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Continuity is important with any form of storytelling. It's one of those things you notice when its wrong, cheer when its right and complain when it's not even there. Nightvisiting falls into the 'cheer' category. It would have been easy for this episode to ignore what came before it given that it focuses largely on a character we hadn't seen before (Tanya's (Vivian Oparah) late father) but instead the episode awards the viewers for paying attention by bringing back someone whom we had rarely seen before she met her
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in the first episode: Ram's (Fady Elsayad) girlfriend Rachel (Anna Shaffer).
Nightvisiting opens with a montage of Tanya and family, explaining how she lost her father Jasper (Kobna Holdbrook-Smith) to a stroke. Two years later, on the anniversary of his death, Tanya retires to bed - to find her father sat in the far corner of the room. All over London, people are being visited during the night by deceased loved ones. But why are the dead returning from beyond the grave? And what do they really want from the people they visit?
It's nice to see Class continue the trend of each episode focusing on one of the members of the Coal Hill gang. This week's is largely Tanya's story and how the death of her father has affected her two years' on. We may get to see Ram encounter his dead girlfriend and Miss Quill visited by her deceased sister but they are merely sub-plots to the narrative of Tanya's grief. We only meet Jasper for the first time in this episode but thanks to the genius montage at the beginning it feels like we've known him since the beginning of the series. The montage really makes us care for Tanya's relationship with her father; in just three minutes we get a sense of just how much he meant to her and the fact that he was cruelly taken away from his daughter so soon into her life highlights how tragic their story is. This helps to make the situation of Tanya meeting her father even more desperate, to the point where you really don't know if she will let 'Jasper' (spoilers, he isn't really her father) take her away with him. Deep down it is perhaps a metaphor for dealing with grief and learning to move on - something that all of us who have lost someone can relate to. For instance, I lost my Grandad in 2007 and I remember how hard it was to cope with the loss of the man who inspired my passion for movies (he used to work as a projectionist at the Hollywood Plaza in Scarborough). I had to move on though, just as Tanya must learn to from the passing of her Dad.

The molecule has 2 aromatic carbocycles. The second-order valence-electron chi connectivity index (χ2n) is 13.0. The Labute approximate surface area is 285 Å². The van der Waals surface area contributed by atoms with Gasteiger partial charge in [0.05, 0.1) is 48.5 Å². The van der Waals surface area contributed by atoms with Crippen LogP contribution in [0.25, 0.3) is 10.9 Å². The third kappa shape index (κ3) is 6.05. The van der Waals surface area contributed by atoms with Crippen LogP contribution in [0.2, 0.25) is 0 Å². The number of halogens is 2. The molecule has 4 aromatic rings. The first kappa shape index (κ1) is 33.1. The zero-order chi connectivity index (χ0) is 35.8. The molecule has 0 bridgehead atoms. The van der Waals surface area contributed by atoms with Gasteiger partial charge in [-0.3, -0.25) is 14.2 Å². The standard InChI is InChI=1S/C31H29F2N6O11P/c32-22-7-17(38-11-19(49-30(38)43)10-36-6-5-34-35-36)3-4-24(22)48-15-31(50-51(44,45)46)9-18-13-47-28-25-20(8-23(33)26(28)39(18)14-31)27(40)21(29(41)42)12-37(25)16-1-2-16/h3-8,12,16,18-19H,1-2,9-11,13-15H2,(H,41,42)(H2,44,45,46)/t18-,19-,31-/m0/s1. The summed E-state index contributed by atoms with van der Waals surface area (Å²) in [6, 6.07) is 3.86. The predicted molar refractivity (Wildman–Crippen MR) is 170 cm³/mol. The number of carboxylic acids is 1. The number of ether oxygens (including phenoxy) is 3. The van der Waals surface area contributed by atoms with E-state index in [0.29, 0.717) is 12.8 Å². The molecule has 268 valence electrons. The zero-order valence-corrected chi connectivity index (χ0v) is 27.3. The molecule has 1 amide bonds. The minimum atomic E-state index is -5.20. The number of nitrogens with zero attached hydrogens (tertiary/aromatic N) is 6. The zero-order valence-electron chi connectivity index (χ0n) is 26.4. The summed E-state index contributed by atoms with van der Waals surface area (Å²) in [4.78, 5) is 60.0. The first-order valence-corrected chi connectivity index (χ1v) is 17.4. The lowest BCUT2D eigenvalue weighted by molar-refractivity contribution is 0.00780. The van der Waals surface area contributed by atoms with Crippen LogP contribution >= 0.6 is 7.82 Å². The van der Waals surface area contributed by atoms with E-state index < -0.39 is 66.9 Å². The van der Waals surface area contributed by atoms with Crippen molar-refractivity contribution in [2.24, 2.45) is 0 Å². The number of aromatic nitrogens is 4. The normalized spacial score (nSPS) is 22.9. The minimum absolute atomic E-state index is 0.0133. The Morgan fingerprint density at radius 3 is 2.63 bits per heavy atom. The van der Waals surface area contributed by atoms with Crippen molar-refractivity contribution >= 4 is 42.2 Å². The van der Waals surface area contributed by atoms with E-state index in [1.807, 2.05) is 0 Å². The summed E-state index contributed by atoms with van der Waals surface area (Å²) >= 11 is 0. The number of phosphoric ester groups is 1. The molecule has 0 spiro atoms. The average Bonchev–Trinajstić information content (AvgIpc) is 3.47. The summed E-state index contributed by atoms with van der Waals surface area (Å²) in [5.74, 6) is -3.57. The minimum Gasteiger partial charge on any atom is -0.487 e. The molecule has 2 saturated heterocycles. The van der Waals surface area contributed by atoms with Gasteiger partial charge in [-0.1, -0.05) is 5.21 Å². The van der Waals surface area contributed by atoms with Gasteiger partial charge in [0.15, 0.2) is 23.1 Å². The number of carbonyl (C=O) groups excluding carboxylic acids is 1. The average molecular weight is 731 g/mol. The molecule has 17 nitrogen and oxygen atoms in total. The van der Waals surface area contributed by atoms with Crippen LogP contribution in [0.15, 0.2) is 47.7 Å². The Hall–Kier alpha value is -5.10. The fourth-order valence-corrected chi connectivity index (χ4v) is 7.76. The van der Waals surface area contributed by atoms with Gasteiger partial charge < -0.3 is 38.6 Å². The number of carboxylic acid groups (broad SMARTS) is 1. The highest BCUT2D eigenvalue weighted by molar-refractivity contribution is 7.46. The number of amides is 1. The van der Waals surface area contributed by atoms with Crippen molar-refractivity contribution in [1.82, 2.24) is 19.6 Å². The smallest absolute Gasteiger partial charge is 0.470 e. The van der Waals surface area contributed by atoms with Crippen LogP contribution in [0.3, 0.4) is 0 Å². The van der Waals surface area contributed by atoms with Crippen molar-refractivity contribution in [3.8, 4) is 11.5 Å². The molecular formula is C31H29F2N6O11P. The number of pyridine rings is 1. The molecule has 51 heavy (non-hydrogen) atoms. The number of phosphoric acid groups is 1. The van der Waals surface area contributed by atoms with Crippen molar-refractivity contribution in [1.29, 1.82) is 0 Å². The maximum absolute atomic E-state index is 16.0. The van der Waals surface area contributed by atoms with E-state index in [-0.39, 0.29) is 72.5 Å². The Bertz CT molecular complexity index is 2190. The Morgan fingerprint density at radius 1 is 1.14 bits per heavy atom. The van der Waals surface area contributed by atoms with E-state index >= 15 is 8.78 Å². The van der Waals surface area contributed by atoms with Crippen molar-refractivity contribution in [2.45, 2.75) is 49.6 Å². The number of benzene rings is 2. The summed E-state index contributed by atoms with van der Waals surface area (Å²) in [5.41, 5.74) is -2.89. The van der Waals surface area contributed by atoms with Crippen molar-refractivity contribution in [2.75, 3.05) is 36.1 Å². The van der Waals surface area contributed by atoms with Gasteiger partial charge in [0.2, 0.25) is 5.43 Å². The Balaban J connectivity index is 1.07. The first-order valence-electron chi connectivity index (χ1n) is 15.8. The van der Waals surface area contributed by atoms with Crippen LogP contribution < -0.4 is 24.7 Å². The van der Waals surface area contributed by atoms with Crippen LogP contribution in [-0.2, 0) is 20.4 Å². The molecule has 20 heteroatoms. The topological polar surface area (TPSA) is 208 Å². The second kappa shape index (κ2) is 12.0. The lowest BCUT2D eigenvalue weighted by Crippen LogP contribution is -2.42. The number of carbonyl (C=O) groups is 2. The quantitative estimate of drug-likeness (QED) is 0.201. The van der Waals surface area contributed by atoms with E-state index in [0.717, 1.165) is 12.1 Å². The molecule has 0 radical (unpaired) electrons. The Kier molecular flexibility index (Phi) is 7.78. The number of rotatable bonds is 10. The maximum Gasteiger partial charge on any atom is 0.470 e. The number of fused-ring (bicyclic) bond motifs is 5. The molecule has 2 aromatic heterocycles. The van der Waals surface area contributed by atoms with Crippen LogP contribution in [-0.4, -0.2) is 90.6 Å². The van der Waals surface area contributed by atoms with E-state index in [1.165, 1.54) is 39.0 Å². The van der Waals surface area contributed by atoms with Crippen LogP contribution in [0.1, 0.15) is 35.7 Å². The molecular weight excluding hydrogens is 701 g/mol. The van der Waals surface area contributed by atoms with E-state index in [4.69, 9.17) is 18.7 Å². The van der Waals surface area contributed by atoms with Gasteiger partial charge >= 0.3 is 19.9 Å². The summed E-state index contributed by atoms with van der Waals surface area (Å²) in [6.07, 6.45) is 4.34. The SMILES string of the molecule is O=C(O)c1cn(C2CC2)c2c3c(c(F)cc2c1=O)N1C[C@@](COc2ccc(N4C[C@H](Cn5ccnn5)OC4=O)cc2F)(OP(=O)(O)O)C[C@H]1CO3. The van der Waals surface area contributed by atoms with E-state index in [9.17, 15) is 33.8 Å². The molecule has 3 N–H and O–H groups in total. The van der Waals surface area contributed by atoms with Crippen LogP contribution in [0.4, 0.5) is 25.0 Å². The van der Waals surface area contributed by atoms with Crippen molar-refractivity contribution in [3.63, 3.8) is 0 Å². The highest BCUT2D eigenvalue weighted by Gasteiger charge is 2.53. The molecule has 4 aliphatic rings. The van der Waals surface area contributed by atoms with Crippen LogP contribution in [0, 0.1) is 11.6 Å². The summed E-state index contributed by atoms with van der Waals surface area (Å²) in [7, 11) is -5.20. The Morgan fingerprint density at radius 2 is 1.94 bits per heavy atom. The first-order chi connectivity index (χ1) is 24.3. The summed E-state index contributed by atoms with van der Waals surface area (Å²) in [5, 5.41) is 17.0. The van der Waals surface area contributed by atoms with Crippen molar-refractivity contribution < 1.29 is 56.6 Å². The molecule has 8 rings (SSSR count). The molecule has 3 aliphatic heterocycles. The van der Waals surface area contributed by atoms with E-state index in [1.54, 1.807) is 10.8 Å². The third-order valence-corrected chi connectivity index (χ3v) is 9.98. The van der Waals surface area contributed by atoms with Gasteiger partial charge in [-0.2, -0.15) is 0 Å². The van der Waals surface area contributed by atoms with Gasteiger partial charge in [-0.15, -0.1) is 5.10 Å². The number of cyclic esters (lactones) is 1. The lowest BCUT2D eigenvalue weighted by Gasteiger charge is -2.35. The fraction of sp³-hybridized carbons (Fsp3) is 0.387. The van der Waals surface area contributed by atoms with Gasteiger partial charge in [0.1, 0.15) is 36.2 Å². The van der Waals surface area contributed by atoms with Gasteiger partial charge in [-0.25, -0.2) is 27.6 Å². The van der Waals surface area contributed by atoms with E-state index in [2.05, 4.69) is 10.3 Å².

Talking of Tanya, Vivian Oparah does a very impressive job in the role. She gives an extremely powerful performance that is certain to make you cry (unless you're Donald Trump, of course). It is one of the best performances in any of the Doctor Who spinoffs, even rivalling Daniel Anthony as a homeless Clyde in The Curse of Clyde Langer. Vivian Oparah is probably the strongest actor of the four leads; I have a feeling as with Tommy Knight that she'll go onto bigger things once Class is over.
The other highlight of this episode is the Lankins, a very creative threat who take on the form of deceased loved ones to lure the living. The idea could be considered a morbid take on the Sirens from Greek mythology: beautiful mermaids who were believed to attract sailors with enchanting music to shipwreck. The episodes' use of the Lankins places an interesting spin on the idea of heaven; the idea that heaven and hell are one and the same and also the idea that it's just sentimental stuff the 'pathetic humans' fall for. It is a view that's likely to offend a significant proportion of viewers but is a fresh take on the concept than the ideas often thrown about regarding life after death.
There is a major problem with this episode however. In the episode we are told Charlie (Greg Austin) sees a glimpse of his family during his sex with boyfriend Matteusz (Jordan Renzo), however it is never explained why it's only a 'glimpse' and not a full-blown appearance as with the rest of the Lankin's deceased. Is it because love is different in his world (as he states in the episode)? Or is it because (again, as the episode itself dictates) he hated his family for only caring about his image as prince and not respecting the fact that he's gay? Either explanations would have sufficed for why it is merely a glimpse; this is an issue that I feel would have been easy for Patrick Ness to fix.
Overall, Nightvisiting is a hugely emotional episode about the story of Tanya and her deceased father. It poses interesting questions on heaven and hell. Vivian Oparah is outstanding at portraying Tanya's grief, even managing to make us question whether she will fall for the Lankin's trap (even though we know she's one of the four leads). It's great the way the episode sticks with continuity also, by bringing back Ram's dead girlfriend Rachel. The only real disappointment is the half-baked idea of Charlie only seeing a glimpse of his family. It's never explained why Charlie's is only a glimpse, something that could have been easily fixed with a line or two.